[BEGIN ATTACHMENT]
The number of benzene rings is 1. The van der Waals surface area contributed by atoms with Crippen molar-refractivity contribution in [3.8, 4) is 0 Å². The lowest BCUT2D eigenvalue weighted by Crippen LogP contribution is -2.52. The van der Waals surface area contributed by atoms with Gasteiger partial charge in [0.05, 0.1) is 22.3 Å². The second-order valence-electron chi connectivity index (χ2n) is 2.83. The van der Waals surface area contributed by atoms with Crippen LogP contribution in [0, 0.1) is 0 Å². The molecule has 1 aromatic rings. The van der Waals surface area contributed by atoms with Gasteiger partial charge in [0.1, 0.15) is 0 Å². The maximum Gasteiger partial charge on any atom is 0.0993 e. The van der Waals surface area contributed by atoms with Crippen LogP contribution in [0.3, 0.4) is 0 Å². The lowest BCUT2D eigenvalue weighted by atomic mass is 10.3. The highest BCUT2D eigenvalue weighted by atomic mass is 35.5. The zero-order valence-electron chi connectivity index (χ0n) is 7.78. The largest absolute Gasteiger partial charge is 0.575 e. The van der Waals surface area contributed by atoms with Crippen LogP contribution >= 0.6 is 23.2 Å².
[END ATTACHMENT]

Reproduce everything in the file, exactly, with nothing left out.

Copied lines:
The number of benzene rings is 1. The van der Waals surface area contributed by atoms with Crippen molar-refractivity contribution in [3.8, 4) is 0 Å². The lowest BCUT2D eigenvalue weighted by Crippen LogP contribution is -2.52. The van der Waals surface area contributed by atoms with Gasteiger partial charge in [0.05, 0.1) is 22.3 Å². The second-order valence-electron chi connectivity index (χ2n) is 2.83. The van der Waals surface area contributed by atoms with Crippen LogP contribution in [0, 0.1) is 0 Å². The molecule has 1 aromatic rings. The van der Waals surface area contributed by atoms with Gasteiger partial charge in [0.1, 0.15) is 0 Å². The maximum Gasteiger partial charge on any atom is 0.0993 e. The van der Waals surface area contributed by atoms with Crippen LogP contribution in [0.3, 0.4) is 0 Å². The lowest BCUT2D eigenvalue weighted by atomic mass is 10.3. The highest BCUT2D eigenvalue weighted by atomic mass is 35.5. The zero-order valence-electron chi connectivity index (χ0n) is 7.78. The largest absolute Gasteiger partial charge is 0.575 e. The van der Waals surface area contributed by atoms with Crippen LogP contribution >= 0.6 is 23.2 Å².